The Gare Du Nord station in Paris, city department stores, Le Corbus???cr's Salvation Army" city?
The Gare Du Nord station in Paris, city department stores, Le Corbus???cr's Salvation Army" city refuge, and ornate turn of country apartment blocks new all take their place beside the Cathedral of Notre-Dawn and the monastery of Cluny as historic buildings worthy of preservation.
The conservationlist regime of President Giscard d'Estaing has decided to move to protect France's not so old, and not so famous buildings, from the ravages of the property developers and the cult of the new and ugly.
As well as protecting threatened examples of nineteenth and twentieth century architecture. President Giscard's Secretary of State for Culture, M. Michal Guy has also announced that 100 French towns of over 20,000 population are going to be urged to protect their historic towns centras from development.
"The face of France is varied and deserves respect and attention. But it is not enough to protect France's heritage. I think that my mission is equally to encourage the creation of a contemporary architecture of quality." said N. Guy.
The Culture Minister pleas to set up a permanent centre to try to raise the level of modern architecture.
A grand international architectural exhibition will also be organised in Par??? in 1975 which will be, says M. Guy, for the world of architecture, what the Cannes Film Festival is for the cinema.
A new attitude has gradually been emerging in France to the protection of the past. There is an increasing realisation that collections of buildings of the same period, which give a town or an area its character, are as worthy saving as single outstanding buildings.
It is the architectural unity, according to the Culture Minister, which defines a familiar countryside, a setting which is at the same time the history of a town and the soul of its inhabitants.
The buildings of the nineteenth and twentieth centuries have come in for particular attention because they face the greatest threat and because public interest in industrial, commercial and domestic architecture has been increasing.
M. Guy has promised that as well as listing new buildings, planning and protecting laws will be more vigorously enforced, and permission for demolitions harder to get.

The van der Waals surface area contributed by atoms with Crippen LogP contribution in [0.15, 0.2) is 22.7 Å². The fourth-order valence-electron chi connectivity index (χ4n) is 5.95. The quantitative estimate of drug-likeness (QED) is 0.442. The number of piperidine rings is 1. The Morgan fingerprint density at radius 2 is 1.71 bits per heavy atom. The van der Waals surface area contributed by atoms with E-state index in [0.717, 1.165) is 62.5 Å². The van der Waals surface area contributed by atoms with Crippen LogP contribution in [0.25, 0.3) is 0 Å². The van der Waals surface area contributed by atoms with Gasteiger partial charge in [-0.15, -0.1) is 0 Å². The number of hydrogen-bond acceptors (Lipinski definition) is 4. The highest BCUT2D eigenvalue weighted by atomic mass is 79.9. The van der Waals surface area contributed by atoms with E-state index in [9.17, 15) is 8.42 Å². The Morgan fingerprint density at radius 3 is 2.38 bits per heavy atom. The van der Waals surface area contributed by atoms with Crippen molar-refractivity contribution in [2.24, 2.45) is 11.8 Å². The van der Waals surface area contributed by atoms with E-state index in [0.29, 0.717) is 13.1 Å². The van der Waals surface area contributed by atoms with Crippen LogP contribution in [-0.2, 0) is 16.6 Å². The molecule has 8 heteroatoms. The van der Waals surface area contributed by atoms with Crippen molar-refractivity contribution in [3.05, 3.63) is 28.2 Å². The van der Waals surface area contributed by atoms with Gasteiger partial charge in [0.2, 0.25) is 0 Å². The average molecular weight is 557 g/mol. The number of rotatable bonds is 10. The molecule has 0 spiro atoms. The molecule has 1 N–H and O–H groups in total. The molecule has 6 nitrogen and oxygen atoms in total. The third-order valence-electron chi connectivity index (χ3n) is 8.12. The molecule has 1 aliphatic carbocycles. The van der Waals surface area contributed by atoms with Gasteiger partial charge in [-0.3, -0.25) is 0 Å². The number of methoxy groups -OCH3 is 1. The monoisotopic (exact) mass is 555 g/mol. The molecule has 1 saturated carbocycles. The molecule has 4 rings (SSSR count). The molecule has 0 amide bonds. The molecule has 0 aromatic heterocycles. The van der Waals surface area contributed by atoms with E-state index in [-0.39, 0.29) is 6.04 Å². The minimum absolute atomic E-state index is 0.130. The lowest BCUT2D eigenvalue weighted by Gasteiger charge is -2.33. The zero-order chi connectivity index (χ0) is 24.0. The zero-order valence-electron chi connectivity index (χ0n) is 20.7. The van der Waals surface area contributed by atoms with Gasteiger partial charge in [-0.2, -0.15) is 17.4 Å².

The new hope for the ancient town centres of France comes in the year that President Giscard vetoed the plan to push an urban motorway along the Left Bank of the River Seine and ordered a park in palace of an enormous commercial centre that was to have risen on the site of the demolished Les Halles market.
It seems that the present French Government is determined that the centres of the towns and cities of "la belle France" "will not turn into wastes of concrete and glass dominated by the motorcar.
SYNOPSIS: The Eiffel Tower doesn't need much protection. Few would want to demolish it now. But the skyline of Paris has changed and the old city is threatened by the new and ugly gradually replacing the old and beautiful.
Now the French Government has acted to give greater protection to the old - and not so old.
The architecture of the nineteen hundred's and early twentieth century is ??? be saved. Apartment blocks, depar??? stores and railway stations of interest will be given the same considerate as ancient cathedrals and castles.
Culture Minister, Michel Guy, announcing new controls said the face of France was varied and worthy of respect and attention. There was a new appreciation of architectural unity - that groups of buildings of the same period were both the history of an area and the soul of its inhabitants.
The new concern for conservation follows President Giscard d'Estaing's veto of the plan to push an urban motorway along the Left Bank of the Seine. And his decision to have a park instead of commercial development on the site of the demolished Les Halles market.
The new policies mean trains will continue to run from ornate Gare du Nord, and Parisians shop in style under the bronze domes of the magasin du Printemps.
The old town centres of France will also be better protected.
The Minister of Culture is urging the authorities of one hundred French towns of over twenty thousand population to defend their beautiful squares. Some like Nancy are obvious choices. But the list includes towns offering period atmosphere at their historic centres, such as Biarritz, Vichy, and Cannes.
Preservation even applies to modern churches such as the neo-gothic Saint-Epvre in Nancy.
The post office, railway station and Governor's Palace in Metz in the east are on the saved list.
As well as protecting the heritage of France, Michel Guy wants to encourage the creation of contemporary architecture of quality. A permanent centre will be set up, and an international exhibition held in Paris next year.
It will be for architecture, said the Minister, what the Cannes Festival is for the cinema.